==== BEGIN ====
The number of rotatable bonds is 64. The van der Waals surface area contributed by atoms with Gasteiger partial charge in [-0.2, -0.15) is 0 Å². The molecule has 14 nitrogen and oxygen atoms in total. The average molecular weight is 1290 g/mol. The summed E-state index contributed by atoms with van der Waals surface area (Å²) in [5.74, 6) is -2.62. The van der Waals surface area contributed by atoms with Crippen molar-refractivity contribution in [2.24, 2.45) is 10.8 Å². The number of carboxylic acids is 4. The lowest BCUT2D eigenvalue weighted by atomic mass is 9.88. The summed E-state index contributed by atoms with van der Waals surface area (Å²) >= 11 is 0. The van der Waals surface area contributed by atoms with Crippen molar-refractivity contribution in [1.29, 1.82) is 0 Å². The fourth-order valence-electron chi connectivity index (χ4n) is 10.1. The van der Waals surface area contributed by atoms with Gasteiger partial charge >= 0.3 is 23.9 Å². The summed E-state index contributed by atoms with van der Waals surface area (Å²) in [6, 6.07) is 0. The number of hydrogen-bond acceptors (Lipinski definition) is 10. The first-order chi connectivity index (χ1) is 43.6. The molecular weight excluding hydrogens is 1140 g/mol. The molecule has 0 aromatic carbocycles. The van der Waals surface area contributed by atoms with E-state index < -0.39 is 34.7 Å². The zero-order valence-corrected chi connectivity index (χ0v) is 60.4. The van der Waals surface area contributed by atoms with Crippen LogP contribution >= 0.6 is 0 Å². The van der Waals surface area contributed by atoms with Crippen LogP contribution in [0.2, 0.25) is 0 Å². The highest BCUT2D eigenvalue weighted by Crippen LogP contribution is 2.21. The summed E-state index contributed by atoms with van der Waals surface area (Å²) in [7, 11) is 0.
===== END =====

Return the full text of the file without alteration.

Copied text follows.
The number of rotatable bonds is 64. The van der Waals surface area contributed by atoms with Gasteiger partial charge in [-0.2, -0.15) is 0 Å². The molecule has 14 nitrogen and oxygen atoms in total. The average molecular weight is 1290 g/mol. The summed E-state index contributed by atoms with van der Waals surface area (Å²) in [5.74, 6) is -2.62. The van der Waals surface area contributed by atoms with Crippen molar-refractivity contribution in [2.24, 2.45) is 10.8 Å². The number of carboxylic acids is 4. The lowest BCUT2D eigenvalue weighted by atomic mass is 9.88. The summed E-state index contributed by atoms with van der Waals surface area (Å²) >= 11 is 0. The van der Waals surface area contributed by atoms with Crippen molar-refractivity contribution in [1.29, 1.82) is 0 Å². The fourth-order valence-electron chi connectivity index (χ4n) is 10.1. The van der Waals surface area contributed by atoms with Gasteiger partial charge >= 0.3 is 23.9 Å². The summed E-state index contributed by atoms with van der Waals surface area (Å²) in [6, 6.07) is 0. The number of hydrogen-bond acceptors (Lipinski definition) is 10. The first-order chi connectivity index (χ1) is 43.6. The molecular weight excluding hydrogens is 1140 g/mol. The molecule has 0 aromatic carbocycles. The van der Waals surface area contributed by atoms with E-state index < -0.39 is 34.7 Å². The zero-order valence-corrected chi connectivity index (χ0v) is 60.4. The van der Waals surface area contributed by atoms with Crippen LogP contribution >= 0.6 is 0 Å². The van der Waals surface area contributed by atoms with Crippen LogP contribution in [0.2, 0.25) is 0 Å². The highest BCUT2D eigenvalue weighted by Crippen LogP contribution is 2.21. The summed E-state index contributed by atoms with van der Waals surface area (Å²) in [7, 11) is 0.